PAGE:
The day that children and teens come into foster care, their education takes a back seat to their survival as they are removed from familiar homes, neighborhoods, and schools. These difficult situations place children and teens in foster care at an increased risk for failure in education.

Always Changing

While attending a school for an entire school year is an easy task for most students, school mobility is a challenge for students in foster care. Only 58% of students in foster care in grades K-12 attend the same school for one year. One in seven students change schools three or more times in the duration of one year, while other at-risk subgroups experience only 1% or lower. This shocking rate of school mobility negatively affects the relationships these students form at school and disrupts their education.

Schools in Arizona are graded with the A – F Letter Grade Accountability System, and a grade of A implies that the school is one of the best in the state. Only 17% of students in foster care attend grade-A schools, which implies that 83% attend low-performance schools in the state. Low-performance schools tend to struggle with student-discipline problems, lack an organized learning environment, and are plagued by low morale.

High school students in foster care have the highest drop-out rate and a shockingly low graduation rate. In Grade 9, the drop-out rate for students in foster care is 12%, three times greater than the rate of the overall student population in Arizona. By Grade 12, the drop rate moves up to 18% with a disturbing graduation rate of 33%.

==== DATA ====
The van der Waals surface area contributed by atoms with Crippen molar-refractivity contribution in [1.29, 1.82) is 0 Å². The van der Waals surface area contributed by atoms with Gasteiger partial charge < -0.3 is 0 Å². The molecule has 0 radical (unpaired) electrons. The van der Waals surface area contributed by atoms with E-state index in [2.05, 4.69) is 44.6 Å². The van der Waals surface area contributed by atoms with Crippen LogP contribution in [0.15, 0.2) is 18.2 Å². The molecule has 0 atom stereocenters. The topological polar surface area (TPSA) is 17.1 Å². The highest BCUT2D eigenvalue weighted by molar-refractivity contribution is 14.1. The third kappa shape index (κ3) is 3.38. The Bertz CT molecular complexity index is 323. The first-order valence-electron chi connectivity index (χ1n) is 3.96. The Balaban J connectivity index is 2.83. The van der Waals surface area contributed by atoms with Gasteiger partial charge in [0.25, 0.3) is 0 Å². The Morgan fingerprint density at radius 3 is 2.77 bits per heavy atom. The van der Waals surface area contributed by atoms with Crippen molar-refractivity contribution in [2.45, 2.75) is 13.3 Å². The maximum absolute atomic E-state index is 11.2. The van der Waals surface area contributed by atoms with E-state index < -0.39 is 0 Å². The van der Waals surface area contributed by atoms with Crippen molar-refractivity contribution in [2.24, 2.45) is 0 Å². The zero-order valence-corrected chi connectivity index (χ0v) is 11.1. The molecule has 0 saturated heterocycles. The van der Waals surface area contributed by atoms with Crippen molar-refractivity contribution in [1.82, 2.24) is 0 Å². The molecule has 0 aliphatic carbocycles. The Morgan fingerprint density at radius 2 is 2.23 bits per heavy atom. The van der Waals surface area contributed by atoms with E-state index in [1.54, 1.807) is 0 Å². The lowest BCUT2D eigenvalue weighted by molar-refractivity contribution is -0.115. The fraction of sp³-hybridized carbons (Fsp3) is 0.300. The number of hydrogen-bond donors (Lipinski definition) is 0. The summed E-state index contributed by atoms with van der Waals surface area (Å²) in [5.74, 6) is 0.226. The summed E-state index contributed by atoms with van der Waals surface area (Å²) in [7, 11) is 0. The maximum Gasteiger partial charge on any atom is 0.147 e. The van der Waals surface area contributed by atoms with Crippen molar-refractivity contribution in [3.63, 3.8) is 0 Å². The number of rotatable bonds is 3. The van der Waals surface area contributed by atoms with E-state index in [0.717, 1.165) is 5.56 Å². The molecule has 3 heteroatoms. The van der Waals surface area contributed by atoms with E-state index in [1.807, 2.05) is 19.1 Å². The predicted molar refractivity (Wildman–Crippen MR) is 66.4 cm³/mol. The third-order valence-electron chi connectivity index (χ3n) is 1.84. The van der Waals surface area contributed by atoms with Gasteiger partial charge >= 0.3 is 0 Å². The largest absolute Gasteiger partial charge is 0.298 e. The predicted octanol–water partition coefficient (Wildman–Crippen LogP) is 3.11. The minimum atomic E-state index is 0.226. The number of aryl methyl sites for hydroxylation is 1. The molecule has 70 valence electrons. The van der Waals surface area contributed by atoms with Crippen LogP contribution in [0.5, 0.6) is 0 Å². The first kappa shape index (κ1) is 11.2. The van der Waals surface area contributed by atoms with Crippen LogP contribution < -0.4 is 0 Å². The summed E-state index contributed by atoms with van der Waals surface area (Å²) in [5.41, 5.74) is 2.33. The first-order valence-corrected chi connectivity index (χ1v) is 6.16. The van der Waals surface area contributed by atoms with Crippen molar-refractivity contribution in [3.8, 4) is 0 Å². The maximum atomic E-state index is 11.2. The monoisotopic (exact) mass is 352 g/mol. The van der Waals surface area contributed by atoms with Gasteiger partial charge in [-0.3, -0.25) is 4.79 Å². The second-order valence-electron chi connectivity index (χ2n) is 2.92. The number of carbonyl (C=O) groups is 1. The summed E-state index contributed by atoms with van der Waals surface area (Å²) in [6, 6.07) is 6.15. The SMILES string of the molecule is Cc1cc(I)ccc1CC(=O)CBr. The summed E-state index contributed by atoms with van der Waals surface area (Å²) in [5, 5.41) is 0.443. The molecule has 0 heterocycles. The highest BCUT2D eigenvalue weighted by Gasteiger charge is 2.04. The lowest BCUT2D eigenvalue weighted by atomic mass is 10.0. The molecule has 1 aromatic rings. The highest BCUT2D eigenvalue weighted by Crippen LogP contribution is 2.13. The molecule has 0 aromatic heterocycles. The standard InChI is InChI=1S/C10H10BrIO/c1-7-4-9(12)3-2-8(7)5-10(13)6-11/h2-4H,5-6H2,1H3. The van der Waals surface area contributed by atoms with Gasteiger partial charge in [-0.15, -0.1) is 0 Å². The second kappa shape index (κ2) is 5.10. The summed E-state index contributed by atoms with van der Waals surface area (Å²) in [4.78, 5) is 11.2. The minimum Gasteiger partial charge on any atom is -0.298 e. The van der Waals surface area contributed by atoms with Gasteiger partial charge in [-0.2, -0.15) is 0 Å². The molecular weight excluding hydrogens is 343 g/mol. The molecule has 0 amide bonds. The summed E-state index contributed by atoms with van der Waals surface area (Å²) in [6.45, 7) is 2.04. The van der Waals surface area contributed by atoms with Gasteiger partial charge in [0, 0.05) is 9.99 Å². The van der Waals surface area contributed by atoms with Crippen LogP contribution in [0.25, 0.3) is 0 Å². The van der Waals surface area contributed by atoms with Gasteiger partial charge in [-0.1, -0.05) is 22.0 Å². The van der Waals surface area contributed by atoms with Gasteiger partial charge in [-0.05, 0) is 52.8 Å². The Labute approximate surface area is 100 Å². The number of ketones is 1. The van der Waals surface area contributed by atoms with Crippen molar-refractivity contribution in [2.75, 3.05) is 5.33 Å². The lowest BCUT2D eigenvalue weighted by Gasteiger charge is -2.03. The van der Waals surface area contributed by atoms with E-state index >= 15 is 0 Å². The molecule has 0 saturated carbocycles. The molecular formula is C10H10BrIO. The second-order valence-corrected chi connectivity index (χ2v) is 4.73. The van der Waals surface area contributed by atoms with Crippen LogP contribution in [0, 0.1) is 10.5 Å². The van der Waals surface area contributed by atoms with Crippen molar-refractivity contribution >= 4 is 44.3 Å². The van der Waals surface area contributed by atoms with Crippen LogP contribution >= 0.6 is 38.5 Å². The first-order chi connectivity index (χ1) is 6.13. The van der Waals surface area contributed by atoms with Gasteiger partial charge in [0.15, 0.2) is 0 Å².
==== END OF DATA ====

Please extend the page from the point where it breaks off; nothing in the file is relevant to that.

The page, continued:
Access to Technology

Schools are increasing the use of technology in classrooms to make teachers and textbooks more accessible from home. Students in foster care rarely have access to computers outside of the classroom which turns homework and studies into very difficult tasks. 20% of students in foster care living in urban areas and 5% of students in foster care living in rural areas have computer access at home. They must find time to complete long hours of homework without access to the internet while battling day-to-day obstacles.

The Covid-19 pandemic has forced students in foster care even farther behind in their education. For many, school becomes a support system that feels safe and more like a home that a group home. School can provide a supportive community for students in foster care where they can build relationships and prepare for their future. The sudden closure of schools due to the pandemic is negatively affecting the students’ hard-won gains in their education because it is more difficult for the students to receive help from teachers. Often, the students don’t feel comfortable asking their caregivers for help with their schooling, especially if they had recently moved. Also, students in foster care face social isolation more regularly than the overall student population during this pandemic because they are less likely able to invite friends over or go out with friends.

Creating Opportunities for Success

Many students in foster care are robbed of the educational opportunities other students take for granted. The Arizona Friends of Foster Children Foundation is determined to support as many students in foster care as possible as they explore their education and life’s possibilities. We are aware of the hardships children and teens face in foster care, and we are working towards a solution that will help them catch up to their peers in school. We want to support and guide these students by walking with them through each phase of their education and providing opportunities that will help them succeed.

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